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Covid-19 pandemic has brought about positive innovations in insurance service delivery – Efekoha

After two years in the saddle as the President and Chairman of Council of the Chartered Insurance Institute of Nigeria (CIIN), Eddie Efekoha is fulfilled that he achieved all that he set out to achieve. Efekoha in this interview to mark the end of his tenure tells Modestus Anaesoronye his journey in the last two years. Excerpt:

 

At your Investiture as the 49th President of the CIIN, a number of laudable projects were outlined. To what extent were you able to accomplish these?

 First, I owe this honour and privilege to Almighty God and to the Governing Council of the CIIN for the confidence reposed in me to steer the Institute for two years. Though it came with enormous responsibilities as I initially planned for only one year tenure but as fate will have it and also as necessitated by the turn of events, I reluctantly accepted to serve for the second year.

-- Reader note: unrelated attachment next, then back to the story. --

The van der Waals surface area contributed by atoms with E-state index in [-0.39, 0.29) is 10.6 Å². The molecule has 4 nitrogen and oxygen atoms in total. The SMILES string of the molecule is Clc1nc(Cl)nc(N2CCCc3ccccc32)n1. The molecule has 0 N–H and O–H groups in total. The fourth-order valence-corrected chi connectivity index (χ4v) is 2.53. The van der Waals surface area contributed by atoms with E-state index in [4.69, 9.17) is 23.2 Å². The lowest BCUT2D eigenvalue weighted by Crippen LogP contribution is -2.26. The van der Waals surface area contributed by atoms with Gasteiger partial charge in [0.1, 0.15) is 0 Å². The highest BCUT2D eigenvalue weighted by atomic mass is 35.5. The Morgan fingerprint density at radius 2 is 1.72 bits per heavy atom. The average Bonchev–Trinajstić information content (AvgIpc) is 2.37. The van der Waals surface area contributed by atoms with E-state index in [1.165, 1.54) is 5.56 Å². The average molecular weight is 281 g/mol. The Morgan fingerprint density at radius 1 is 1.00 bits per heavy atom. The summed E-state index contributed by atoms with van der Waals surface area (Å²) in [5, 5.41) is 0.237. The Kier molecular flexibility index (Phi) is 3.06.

I have always had passion for training and imparting knowledge as evidenced in prior positions I held in the Institute such as Chairman of Education Committee and the College of Insurance and Financial Management Board. Similarly, an important aspect of the CSR of my organisation, Consolidated Hallmark Insurance is the Annual Essay Competition for Tertiary Institutions.

Therefore, it was not surprising that this passion influenced the main focus of my presidency as elucidated in my theme of Advancing Insurance Education and Professionalism. The fact that the CIIN had the statutory responsibility of determining the skill and knowledge requirements of insurance practitioners further reinforced that vision in me.

Foremost on the agenda was ensuring that our professional members of the Institute acquired cutting edge skills that match up with global standards and enables them to compete favourably with their counterparts in other sectors. During my tenure, there was growth and development in the intellectual capacity of members and also the infrastructure of the CIIN; by extension, the CIFM which is its training arm.

The relationship between the Institute and the CII UK was strengthened and among some of the fruits therefrom were revision of syllabus and the domestication of CII textbooks which were launched in June 2020.